Literary Outings Highlight Beauty of Cheyenne Park

Literary Outings Highlight Beauty of Cheyenne Park

Article by Stewart M. Green

“I am sitting in the canyon, under a grove of cottonwood, Douglas fir, silver spruce,” wrote Rose Kingsley in a letter to her father and mother in England on Valentine’s Day in 1872. “My chair is a lump of red granite, with a wall of the same rising behind me reflecting the hot sun, so that I begin to feel like your idea of perfect bliss — a lizard on a hot wall.” Tamara Teale, local literary scholar, stood in front of a black bear interpretative sign at the Rock Garden in Cheyenne Mountain State Park reading excerpts from Kingsley’s writing about Colorado Springs’ earliest days. A group of 26 people sat on their own lumps of red granite beneath the shade of tall ponderosa pines listening to tales of Gen. Palmer, the city’s founder, and his wife Queen, and about early settlers who “expected a large town, with fine farming lands, ready ploughed and fenced,” instead of an 18-square block town of dusty streets, crude frame buildings and no trees.

The event at the state park was the fifth and last Literary Walk in the Woods this season, a program now in its fourth year that selects five different nature writers and how they interpret the natural world, find a sense of place, and bring us readers into their intimate space.

“This program was my little brainchild,” said Lucy Bell, a volunteer naturalist since Cheyenne Mountain State Park opened in 2006. “I love nature writing and nature, so I thought, what about combining them?” Her supervisor said, “Give it a shot. If nobody’s interested we’ll let it go.”

Bell’s program started in 2013 and turned out to be quite popular, attracting 20-60 people each session. The program was well-loved from the start, Bell said, because former Gazette columnist Bill Vogrin wrote a story about the late nature writer Ann Zwinger, who was Colorado Springs’ own Henry David Thoreau. “After Bill did a fabulous story on Ann, we had so many people sign up that we had to split them and have her do it two times,” Bell said. “That got us off to a good start.”

Each program is presented by a local author or naturalist, who first gives a short lecture at the park visitor center about their chosen nature writer. This year, besides Kingsley, the featured writers were Edward Abbey, Wendell Berry, Gretel Ehrlich and Robert Frost.

After the initial remarks, the group piles into cars, drives to a trailhead and then hikes halfway out the mile-long Zook Trail to the Rock Garden. “It’s a beautiful place,” Bell said. “We sit on boulders and the speaker reads quotations from the author under the shade of the pines. It’s a really good experience.”

Kris Baril, a park naturalist for four seasons, said, while walking on the trail, “It’s like a book club and a hiking group all melded together. I like learning about different authors and some I’ve never heard about. I enjoy the presenters. Lucy brings in a lot of interesting people to talk.”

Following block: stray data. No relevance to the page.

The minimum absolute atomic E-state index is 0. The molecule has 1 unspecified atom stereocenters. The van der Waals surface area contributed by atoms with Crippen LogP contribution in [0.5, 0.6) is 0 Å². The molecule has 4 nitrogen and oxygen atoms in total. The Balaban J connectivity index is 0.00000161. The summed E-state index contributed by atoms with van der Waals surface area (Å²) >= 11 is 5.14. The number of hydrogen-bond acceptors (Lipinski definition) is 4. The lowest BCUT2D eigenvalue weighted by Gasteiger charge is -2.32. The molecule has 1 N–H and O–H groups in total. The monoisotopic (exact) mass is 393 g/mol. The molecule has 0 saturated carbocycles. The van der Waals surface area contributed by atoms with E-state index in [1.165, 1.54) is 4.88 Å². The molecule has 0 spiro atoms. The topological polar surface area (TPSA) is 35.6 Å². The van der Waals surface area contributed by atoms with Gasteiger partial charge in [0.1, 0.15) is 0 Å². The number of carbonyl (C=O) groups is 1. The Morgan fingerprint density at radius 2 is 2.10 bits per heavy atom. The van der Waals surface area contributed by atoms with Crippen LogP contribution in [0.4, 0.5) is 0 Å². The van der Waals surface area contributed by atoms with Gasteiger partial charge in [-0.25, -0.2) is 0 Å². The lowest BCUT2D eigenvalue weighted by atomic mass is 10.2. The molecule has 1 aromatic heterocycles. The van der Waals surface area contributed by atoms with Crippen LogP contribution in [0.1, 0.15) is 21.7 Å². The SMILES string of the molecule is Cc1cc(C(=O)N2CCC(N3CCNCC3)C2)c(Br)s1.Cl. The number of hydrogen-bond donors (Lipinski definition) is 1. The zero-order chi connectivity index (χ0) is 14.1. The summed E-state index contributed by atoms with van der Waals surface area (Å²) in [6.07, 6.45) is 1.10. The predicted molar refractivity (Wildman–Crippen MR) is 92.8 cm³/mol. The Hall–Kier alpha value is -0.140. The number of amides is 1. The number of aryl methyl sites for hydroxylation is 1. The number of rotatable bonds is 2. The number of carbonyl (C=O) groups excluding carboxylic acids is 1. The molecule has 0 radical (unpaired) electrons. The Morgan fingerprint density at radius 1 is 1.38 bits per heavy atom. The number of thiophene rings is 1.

Baril said the walks usually reach their maximum number of people. “We often have to turn away people. Every single one is popular, but we can usually take a few walk-ins although they’re often reserved well in advanced,” she said.

Baril also said, “We have a core of regulars that come every time. There are about a dozen of them. Looking around I would say half of the group today are repeats.”

This was the first Walk in the Woods, however, for Jan Kelley, who recently moved to Colorado Springs from Grand Junction.

“I found Cheyenne Mountain State Park,” Kelley said, “and I thought it was lovely.” She hiked trails, took a yoga class and went on a guided wildflower hike. “It was funny,” she said, “because my late husband was a botany professor at Mesa State University so I learned all the proper names and didn’t know the common names for flowers. Then I heard about the literary hike and thought that sounded like fun. It was great. It was wonderful. It was very interesting to hear about Colorado Springs since I know nothing about its history. It was interesting to hear about the railroad and settlers. There’s nothing better than coming out for a hike and listening to great literature.”

Besides the public’s love for the Literary Walk in the Woods, Bell said the park staff likes it too.

“It hits a different kind of audience for the park,” she said. “These are people that like nature writing and like to read. Anytime we can get somebody out to this beautiful setting, we know that they will come back. It’s just so pretty here.”

Original article here:

Photo Details: Participants in the fifth Literary Walk in the Woods, featuring the writings of Rose Kingsley and Gen. William Jackson Palmer, hiked out the Zook Trail to the Rock Garden on Sept. 17. Photo by Stewart M. Green